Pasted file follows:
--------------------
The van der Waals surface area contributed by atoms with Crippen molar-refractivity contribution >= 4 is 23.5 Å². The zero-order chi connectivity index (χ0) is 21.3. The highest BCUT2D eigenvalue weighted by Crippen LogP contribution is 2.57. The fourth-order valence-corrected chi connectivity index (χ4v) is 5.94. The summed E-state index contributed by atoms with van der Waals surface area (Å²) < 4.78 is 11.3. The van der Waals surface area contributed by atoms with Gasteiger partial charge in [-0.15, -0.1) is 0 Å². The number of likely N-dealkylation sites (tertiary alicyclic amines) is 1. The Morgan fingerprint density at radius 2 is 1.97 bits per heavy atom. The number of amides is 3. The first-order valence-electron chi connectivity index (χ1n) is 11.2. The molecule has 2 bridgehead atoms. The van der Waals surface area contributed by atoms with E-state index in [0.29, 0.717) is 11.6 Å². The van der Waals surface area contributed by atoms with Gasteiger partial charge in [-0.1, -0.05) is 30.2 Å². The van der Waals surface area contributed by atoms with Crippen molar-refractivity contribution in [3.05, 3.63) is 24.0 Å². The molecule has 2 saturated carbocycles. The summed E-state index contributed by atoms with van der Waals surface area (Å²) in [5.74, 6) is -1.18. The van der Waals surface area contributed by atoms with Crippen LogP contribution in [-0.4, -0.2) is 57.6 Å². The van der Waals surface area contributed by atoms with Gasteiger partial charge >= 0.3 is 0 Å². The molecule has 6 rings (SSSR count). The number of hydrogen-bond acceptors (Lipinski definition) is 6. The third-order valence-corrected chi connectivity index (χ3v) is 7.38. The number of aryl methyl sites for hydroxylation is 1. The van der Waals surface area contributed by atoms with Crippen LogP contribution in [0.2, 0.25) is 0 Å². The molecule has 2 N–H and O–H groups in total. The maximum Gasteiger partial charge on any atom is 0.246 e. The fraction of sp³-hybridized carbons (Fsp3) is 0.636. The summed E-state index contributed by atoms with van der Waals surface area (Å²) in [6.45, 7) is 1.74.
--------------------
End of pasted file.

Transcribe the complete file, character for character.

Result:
The van der Waals surface area contributed by atoms with Crippen molar-refractivity contribution >= 4 is 23.5 Å². The zero-order chi connectivity index (χ0) is 21.3. The highest BCUT2D eigenvalue weighted by Crippen LogP contribution is 2.57. The fourth-order valence-corrected chi connectivity index (χ4v) is 5.94. The summed E-state index contributed by atoms with van der Waals surface area (Å²) < 4.78 is 11.3. The van der Waals surface area contributed by atoms with Gasteiger partial charge in [-0.15, -0.1) is 0 Å². The number of likely N-dealkylation sites (tertiary alicyclic amines) is 1. The Morgan fingerprint density at radius 2 is 1.97 bits per heavy atom. The number of amides is 3. The first-order valence-electron chi connectivity index (χ1n) is 11.2. The molecule has 2 bridgehead atoms. The van der Waals surface area contributed by atoms with E-state index in [0.29, 0.717) is 11.6 Å². The van der Waals surface area contributed by atoms with Gasteiger partial charge in [-0.1, -0.05) is 30.2 Å². The van der Waals surface area contributed by atoms with Crippen molar-refractivity contribution in [3.05, 3.63) is 24.0 Å². The molecule has 2 saturated carbocycles. The summed E-state index contributed by atoms with van der Waals surface area (Å²) in [5.74, 6) is -1.18. The van der Waals surface area contributed by atoms with Crippen LogP contribution in [-0.4, -0.2) is 57.6 Å². The van der Waals surface area contributed by atoms with Gasteiger partial charge >= 0.3 is 0 Å². The molecule has 6 rings (SSSR count). The number of hydrogen-bond acceptors (Lipinski definition) is 6. The third-order valence-corrected chi connectivity index (χ3v) is 7.38. The number of aryl methyl sites for hydroxylation is 1. The van der Waals surface area contributed by atoms with Crippen LogP contribution in [0.2, 0.25) is 0 Å². The molecule has 2 N–H and O–H groups in total. The maximum Gasteiger partial charge on any atom is 0.246 e. The fraction of sp³-hybridized carbons (Fsp3) is 0.636. The summed E-state index contributed by atoms with van der Waals surface area (Å²) in [6.45, 7) is 1.74.